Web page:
“What is Africa to me?”, African-American writer Countee Cullen asked in Color,
his 1925 collection of poems. African Americans and Africa: A New History
(Yale University Press, 2019) lays out the long history of African American engagement with the continent. Nemata Blyden
’s sweeping narrative weaves together iterations of Cullen’s question that have kept re-emerging from the 1600s through the 2010s, and various answers that Black people in the United States have come up with. Early on, enslaved Africans preserved and transmitted aspects of their culture.
In the 19th century, some Black Americans chose to settle on the continent as missionaries, often readily adopting a civilizational discourse that mirrored Western portrayals of Africa as backwards. Others, including members of the Negro Convention movements, fiercely rejected the idea of emigration. Arguments on either ends of this spectrum, as Blyden shows, were both steeped in quests to achieve freedom and justice. In the 1920s and beyond, Pan-Africanism blossomed, followed decades later by the Civil Rights and decolonization movements. Black Americans and Africans alike, people such as Eslanda Goode Robeson or Asadata Dafora, circulated across the Atlantic, crafting and spreading their own ideas about the continent’s place in Black liberation. In this episode, Blyden also gives us a fascinating glimpse of her own family’s history, connecting the West Indies, West Africa, and North America in the 19th and 20th centuries.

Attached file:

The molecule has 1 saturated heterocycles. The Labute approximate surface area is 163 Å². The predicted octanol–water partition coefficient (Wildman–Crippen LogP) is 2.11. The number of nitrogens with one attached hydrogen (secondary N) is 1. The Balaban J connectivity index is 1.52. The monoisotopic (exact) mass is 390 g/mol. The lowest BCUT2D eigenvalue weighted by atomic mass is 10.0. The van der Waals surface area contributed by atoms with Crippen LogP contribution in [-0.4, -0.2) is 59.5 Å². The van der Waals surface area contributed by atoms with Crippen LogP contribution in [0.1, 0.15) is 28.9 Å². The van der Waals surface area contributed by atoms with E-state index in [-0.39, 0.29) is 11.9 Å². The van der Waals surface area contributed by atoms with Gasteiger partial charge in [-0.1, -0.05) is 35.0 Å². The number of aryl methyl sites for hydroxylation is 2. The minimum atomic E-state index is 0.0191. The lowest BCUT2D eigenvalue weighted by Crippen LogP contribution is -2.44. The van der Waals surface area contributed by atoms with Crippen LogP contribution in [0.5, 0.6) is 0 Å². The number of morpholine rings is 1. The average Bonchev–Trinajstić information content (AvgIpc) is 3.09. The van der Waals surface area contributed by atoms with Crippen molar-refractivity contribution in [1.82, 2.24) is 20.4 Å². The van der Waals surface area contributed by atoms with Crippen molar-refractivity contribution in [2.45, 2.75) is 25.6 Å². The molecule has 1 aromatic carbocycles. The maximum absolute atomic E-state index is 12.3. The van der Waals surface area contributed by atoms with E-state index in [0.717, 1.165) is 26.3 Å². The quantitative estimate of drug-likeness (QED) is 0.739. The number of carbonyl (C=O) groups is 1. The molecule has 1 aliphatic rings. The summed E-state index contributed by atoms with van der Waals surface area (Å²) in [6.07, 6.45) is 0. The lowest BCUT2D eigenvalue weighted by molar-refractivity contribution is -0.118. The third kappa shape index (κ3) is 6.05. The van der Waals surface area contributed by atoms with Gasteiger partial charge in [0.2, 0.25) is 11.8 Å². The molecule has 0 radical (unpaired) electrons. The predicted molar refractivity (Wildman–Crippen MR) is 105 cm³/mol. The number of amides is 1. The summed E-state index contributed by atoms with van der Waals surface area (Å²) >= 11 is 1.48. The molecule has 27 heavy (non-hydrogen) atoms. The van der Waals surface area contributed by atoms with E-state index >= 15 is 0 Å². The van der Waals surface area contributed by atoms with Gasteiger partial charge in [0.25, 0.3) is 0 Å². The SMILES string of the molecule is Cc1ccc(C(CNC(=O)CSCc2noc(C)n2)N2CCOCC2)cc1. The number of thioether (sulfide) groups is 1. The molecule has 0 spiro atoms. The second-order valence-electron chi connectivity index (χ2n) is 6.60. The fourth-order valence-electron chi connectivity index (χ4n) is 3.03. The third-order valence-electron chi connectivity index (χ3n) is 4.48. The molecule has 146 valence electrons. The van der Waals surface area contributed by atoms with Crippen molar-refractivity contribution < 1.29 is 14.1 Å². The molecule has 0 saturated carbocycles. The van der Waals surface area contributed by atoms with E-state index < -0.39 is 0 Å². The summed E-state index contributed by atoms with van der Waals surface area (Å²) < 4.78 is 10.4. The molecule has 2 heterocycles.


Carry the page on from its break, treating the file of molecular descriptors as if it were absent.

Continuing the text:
Madina Thiam is a PhD candidate in African History at UCLA.